My father, age 69 was diagnosed with NSCLC stage 3a /18 months ago. Completed radiation/chemo treatment 1 year ago. Currently in remission. His right lung is severely damaged from the radiation. Top right lobe is collapsed and likely will never reinflate. He has recurring infections, shortness of breath, lots of drainage and an awful cough. That being said, his blood oxygen levels are actually ok. Pulmonolgist has tried all sorts of things, steriods/ breathing treatments, etc. and nothing seems to help. My question: can a damaged lung be removed? And could that alliviate some of his symptoms/issues?
Would greatly appreciate some info and or insight.
Reply # - August 11, 2012, 02:30 PM
The problem with a lobectomy is that it is major surgery which can be debilitating and require a long period of recuperation. If he needs systemic treatment during that time, he would likely not be able to tolerate it. Plus if his O2 levels are OK now, removing an entire lung, damaged as it is, might make things worse in that regard.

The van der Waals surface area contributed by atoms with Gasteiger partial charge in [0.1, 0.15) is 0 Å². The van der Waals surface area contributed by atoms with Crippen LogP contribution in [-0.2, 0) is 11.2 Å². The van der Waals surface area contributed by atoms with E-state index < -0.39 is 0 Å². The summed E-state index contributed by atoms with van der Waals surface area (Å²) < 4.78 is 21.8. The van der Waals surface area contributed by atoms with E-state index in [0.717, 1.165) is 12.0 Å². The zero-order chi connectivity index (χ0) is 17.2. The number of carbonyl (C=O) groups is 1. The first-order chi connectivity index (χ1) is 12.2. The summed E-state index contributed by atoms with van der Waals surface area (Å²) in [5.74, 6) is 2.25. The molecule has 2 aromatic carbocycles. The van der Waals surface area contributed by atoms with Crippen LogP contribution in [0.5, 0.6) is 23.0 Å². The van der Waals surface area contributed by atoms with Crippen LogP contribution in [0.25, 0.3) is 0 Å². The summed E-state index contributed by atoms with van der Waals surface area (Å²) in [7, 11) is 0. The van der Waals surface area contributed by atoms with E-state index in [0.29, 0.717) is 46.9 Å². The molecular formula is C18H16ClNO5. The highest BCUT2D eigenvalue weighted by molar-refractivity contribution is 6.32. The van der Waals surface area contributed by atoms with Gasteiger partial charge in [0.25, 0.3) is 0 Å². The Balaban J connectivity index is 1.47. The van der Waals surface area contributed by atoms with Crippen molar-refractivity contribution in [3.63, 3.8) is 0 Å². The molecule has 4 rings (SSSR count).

Reply # - August 11, 2012, 03:06 PM
I have never heard of a radiation-damaged lung being removed to improve the situation. I'd be pretty doubtful that it would. As Jim noted, the surgery itself is a pretty significant intervention to go through that is justified if it's with a realistic hope of curing a lung cancer, but it wouldn't generally be done for such unclear benefit, given the very real risks involved.
Reply # - August 11, 2012, 07:49 PM
I have asked thoracic surgeons about removing my left lung anterior tumor that has been radiated and the answer is AN EMPHATIC NO!!! They said that after radiation, the lung is like cement and can tear off vessels, nerves when they try to peel it off. It is very, very difficult to find a surgeon who would take this big risk, especially when it is not "standard of care" and if complications come up, they can get peer reviewed.